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It Was Time To Go ©

A Short Story by Maribeth Shanley



                I woke to find myself lying face down on the pavement of a highway.  I tried to lift my head, but couldn’t.  From the corner of my eye I could see blood … lots of blood.  I could hear a distant cry of pain … emotional pain; and I could hear sirens.  I knew I must have crashed.

                I could see hands around me, examining me.  Then, I felt as if I was being lifted off the ground.  But, I was still face down on the pavement.  Suddenly, I was able to turn my head and body.  I was now lying on my back on the ground.  There was blood all around me.  I turned my head to the right and saw wheels and feet.  Then, the wheels began to move along with the feet.  Yet, I was still lying on the pavement.

                I managed to sit up.  I could see the feet and now the bodies of paramedics as they pushed a stretcher and lifted it up and into an ambulance.  Suddenly, I was able to jump to my feet.  I ran to the back of the ambulance and climbed in.

                Jim was sitting in the ambulance crying.  He had his hand on top of grey plastic. 

                Who’s under the plastic?  My mind screamed.  Why is Jim crying? 

                I sat down next to him and put my hand on his shoulder.  “What happened, Jim?  Is that a body bag?”  I began to shake.  “Who’s in the bag?”

                 I was now hitting Jim trying to make him answer me; but he just sat there crying.  He never once looked at me.  Suddenly, everything went black.  I wandered aimlessly in the blackness.

* * * *


                I was lost in the darkness for a very long time, when I finally sat down.  I touched the ground around me.  It felt like concrete or asphalt.  I couldn’t make anything out.  The darkness was absolute; the kind of total black you experience in a cave, deep in the earth when all the lights go out.  Could I be in a cave?  But there was only silence.  It too was absolute.  I was exhausted, so I bowed my head and began to drift off.  I was tired; so, so tired.


* * * *


                Suddenly, I was awake.  The sky was a beautiful blue and the wind was kissing my face.  I was on my motorcycle.  Jim was on his bike only feet in front of me. 

                Wow, I thought.  Did I zone out back there or what? 

                I shook off the dazed feeling and concentrated on riding.  We had just left our house and were on our way to meet up with friends.  The traffic was light on the long road.  Something felt wrong.  I couldn’t explain it to myself. 

                We’ve ridden this route many times.  Everything’s ok.  Just relax.  Pay attention, but relax.  You’re ok.  I was telling myself this as we rounded a sharp curve.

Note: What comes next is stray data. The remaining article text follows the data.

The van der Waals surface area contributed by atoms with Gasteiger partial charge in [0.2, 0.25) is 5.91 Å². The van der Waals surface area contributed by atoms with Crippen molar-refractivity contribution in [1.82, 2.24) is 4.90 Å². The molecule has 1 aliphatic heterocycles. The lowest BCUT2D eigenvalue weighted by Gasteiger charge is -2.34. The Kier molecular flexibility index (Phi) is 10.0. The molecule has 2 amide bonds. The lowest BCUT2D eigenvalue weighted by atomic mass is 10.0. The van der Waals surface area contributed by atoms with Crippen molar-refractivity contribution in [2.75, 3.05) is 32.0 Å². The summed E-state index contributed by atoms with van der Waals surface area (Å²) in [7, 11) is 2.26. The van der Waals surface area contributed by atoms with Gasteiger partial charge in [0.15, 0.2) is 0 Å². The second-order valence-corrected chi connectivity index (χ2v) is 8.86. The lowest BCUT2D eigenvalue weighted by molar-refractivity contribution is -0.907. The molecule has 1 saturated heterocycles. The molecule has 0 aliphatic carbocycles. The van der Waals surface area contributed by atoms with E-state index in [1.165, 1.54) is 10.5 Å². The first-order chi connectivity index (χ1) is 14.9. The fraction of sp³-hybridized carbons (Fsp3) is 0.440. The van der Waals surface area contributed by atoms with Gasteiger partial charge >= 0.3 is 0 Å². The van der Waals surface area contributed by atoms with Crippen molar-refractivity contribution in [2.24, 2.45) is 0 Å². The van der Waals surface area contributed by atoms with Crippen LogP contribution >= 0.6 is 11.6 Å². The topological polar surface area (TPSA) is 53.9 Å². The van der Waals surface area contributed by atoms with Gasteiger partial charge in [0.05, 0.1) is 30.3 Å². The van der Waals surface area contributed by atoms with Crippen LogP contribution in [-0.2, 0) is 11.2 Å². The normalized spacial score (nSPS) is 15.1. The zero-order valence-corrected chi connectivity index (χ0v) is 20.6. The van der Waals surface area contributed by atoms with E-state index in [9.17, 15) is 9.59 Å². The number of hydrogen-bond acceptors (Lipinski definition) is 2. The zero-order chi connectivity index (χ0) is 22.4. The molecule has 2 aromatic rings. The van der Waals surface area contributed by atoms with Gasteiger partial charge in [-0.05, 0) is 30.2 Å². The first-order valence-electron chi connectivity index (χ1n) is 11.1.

I saw the car in the on-coming lane.  It was stopped, waiting to turn into the subdivision to my right.  Jim passed by the car.  I was close behind and felt confident the driver could see me.


                THEN IT HAPPENED.


                The woman driving the car, began making the turn.  I had nowhere to go and little time to react.  I heard myself scream, “NOOOOO !”

                The next thing I knew, I was lying on the ground face down.  From the corner of my eye I could see blood … lots of blood. 

                No … NO NO, my mind screamed. 


                Everything was happening again, the feet, the cart, feeling as if I was being lifted but finding myself still lying face down on the pavement, the cart rolling off with the feet following.  Again, I managed to turn myself over and sit up to see Jim sitting in the back of the ambulance with his hand on the grey plastic as he cried.

                This time I stayed where I sat and watched everyone around me.  I watched the cops as they cordoned off the area with yellow tape and blocked traffic.  Another cop helped the woman in the car to exit her car. 

                She was screaming, “I never saw her.  I swear, I never saw her!” 

                She was shaking violently and crying fiercely.  Then I saw something under the front wheels of her car.  It was red and where the sun caught the metal, it gleamed.  It was my motorcycle. 

                It finally hit me.  I was dead.  That was my body lying in the plastic.  It was a body bag Jim had his hand on.  I sat in my spot on the road for a long time and watched everyone begin to leave.  No one realized I was there.  No one came back to get me.  Jim looked directly at me as the paramedics closed the door of the ambulance with him still sitting with his hand on the grey plastic.  Then, he was gone.  Suddenly, everyone was gone as the traffic began to move again.

                I got up off the pavement and looked around.  What am a supposed to do now?  I don’t want to be dead.  I want to live.  I have to live.  I didn’t even have a chance to tell Jim I was pregnant. 

                I went over to the side of the highway, sat down and cried.  I felt so alone, absolutely alone.  I think I fell to sleep after a very long time and a hard cry.  I was spent.  I wanted to sleep.


* * * *


                When I woke, I saw Jim and our friends across the street, down from where the ladies car had rolled over my bike.  They were all crying.  Jane and Sandy were carrying flowers.  Bill had a big white cross and Kyle had a hammer in his hand.  They handed the cross and hammer to Jim.  He wiped his eyes, knelt down and began driving the cross into the ground next to the pavement where I found myself lying I don’t even remember when. 

                I got up and walked over to where Jim and my friends were gathered.  The cross was nice and it bore my name.  I cried with them. 

                “This is all wrong,” I said out loud.  “There must be a way to fix this.  I’m still here.  LOOK AT ME.  SOMEONE LOOK AT ME!” I screamed. 

                Nothing.  Nothing I did caught there attention.  They didn’t even know I was standing right next to all of them.  Jim looked lost.  When he got up from his kneel, he nearly fainted, but Kyle caught him as he and Bill walked Jim back to the car.  Then they were all gone and I was alone again. 

                Where is everyone?  I’m dead!  Isn’t someone from my family or past supposed to come get me?  Where’s Aunt Carrie?  Surely she would at least be here to help me!